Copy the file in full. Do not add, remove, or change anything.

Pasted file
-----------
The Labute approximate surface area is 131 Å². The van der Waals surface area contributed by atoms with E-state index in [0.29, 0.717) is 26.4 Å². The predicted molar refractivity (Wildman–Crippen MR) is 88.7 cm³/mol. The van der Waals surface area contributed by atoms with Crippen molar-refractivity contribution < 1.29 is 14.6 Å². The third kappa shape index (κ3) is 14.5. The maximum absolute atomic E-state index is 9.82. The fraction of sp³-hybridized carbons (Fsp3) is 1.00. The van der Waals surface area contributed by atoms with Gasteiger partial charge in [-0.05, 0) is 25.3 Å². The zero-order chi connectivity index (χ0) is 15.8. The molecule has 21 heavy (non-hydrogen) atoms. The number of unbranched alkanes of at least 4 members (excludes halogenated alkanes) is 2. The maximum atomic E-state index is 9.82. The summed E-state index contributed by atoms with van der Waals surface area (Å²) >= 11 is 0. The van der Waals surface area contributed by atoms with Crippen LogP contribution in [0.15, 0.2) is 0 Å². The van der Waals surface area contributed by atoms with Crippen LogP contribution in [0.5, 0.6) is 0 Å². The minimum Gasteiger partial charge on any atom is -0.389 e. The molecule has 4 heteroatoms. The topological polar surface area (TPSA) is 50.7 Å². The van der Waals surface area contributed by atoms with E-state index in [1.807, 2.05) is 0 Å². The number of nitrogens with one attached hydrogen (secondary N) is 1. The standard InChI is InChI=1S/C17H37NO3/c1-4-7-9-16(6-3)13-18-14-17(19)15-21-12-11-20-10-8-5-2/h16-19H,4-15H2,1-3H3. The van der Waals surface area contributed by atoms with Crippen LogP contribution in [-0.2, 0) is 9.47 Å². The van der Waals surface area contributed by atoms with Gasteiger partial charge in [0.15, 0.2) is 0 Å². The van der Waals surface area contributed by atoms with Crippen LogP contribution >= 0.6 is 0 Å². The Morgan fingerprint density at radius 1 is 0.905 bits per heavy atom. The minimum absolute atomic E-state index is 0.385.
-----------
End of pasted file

The Labute approximate surface area is 131 Å². The van der Waals surface area contributed by atoms with E-state index in [0.29, 0.717) is 26.4 Å². The predicted molar refractivity (Wildman–Crippen MR) is 88.7 cm³/mol. The van der Waals surface area contributed by atoms with Crippen molar-refractivity contribution < 1.29 is 14.6 Å². The third kappa shape index (κ3) is 14.5. The maximum absolute atomic E-state index is 9.82. The fraction of sp³-hybridized carbons (Fsp3) is 1.00. The van der Waals surface area contributed by atoms with Gasteiger partial charge in [-0.05, 0) is 25.3 Å². The zero-order chi connectivity index (χ0) is 15.8. The molecule has 21 heavy (non-hydrogen) atoms. The number of unbranched alkanes of at least 4 members (excludes halogenated alkanes) is 2. The maximum atomic E-state index is 9.82. The summed E-state index contributed by atoms with van der Waals surface area (Å²) >= 11 is 0. The van der Waals surface area contributed by atoms with Crippen LogP contribution in [0.15, 0.2) is 0 Å². The van der Waals surface area contributed by atoms with Crippen LogP contribution in [0.5, 0.6) is 0 Å². The minimum Gasteiger partial charge on any atom is -0.389 e. The molecule has 4 heteroatoms. The topological polar surface area (TPSA) is 50.7 Å². The van der Waals surface area contributed by atoms with E-state index in [1.807, 2.05) is 0 Å². The number of nitrogens with one attached hydrogen (secondary N) is 1. The standard InChI is InChI=1S/C17H37NO3/c1-4-7-9-16(6-3)13-18-14-17(19)15-21-12-11-20-10-8-5-2/h16-19H,4-15H2,1-3H3. The van der Waals surface area contributed by atoms with Crippen LogP contribution in [-0.2, 0) is 9.47 Å². The van der Waals surface area contributed by atoms with Gasteiger partial charge in [0.15, 0.2) is 0 Å². The van der Waals surface area contributed by atoms with Crippen LogP contribution >= 0.6 is 0 Å². The Morgan fingerprint density at radius 1 is 0.905 bits per heavy atom. The minimum absolute atomic E-state index is 0.385.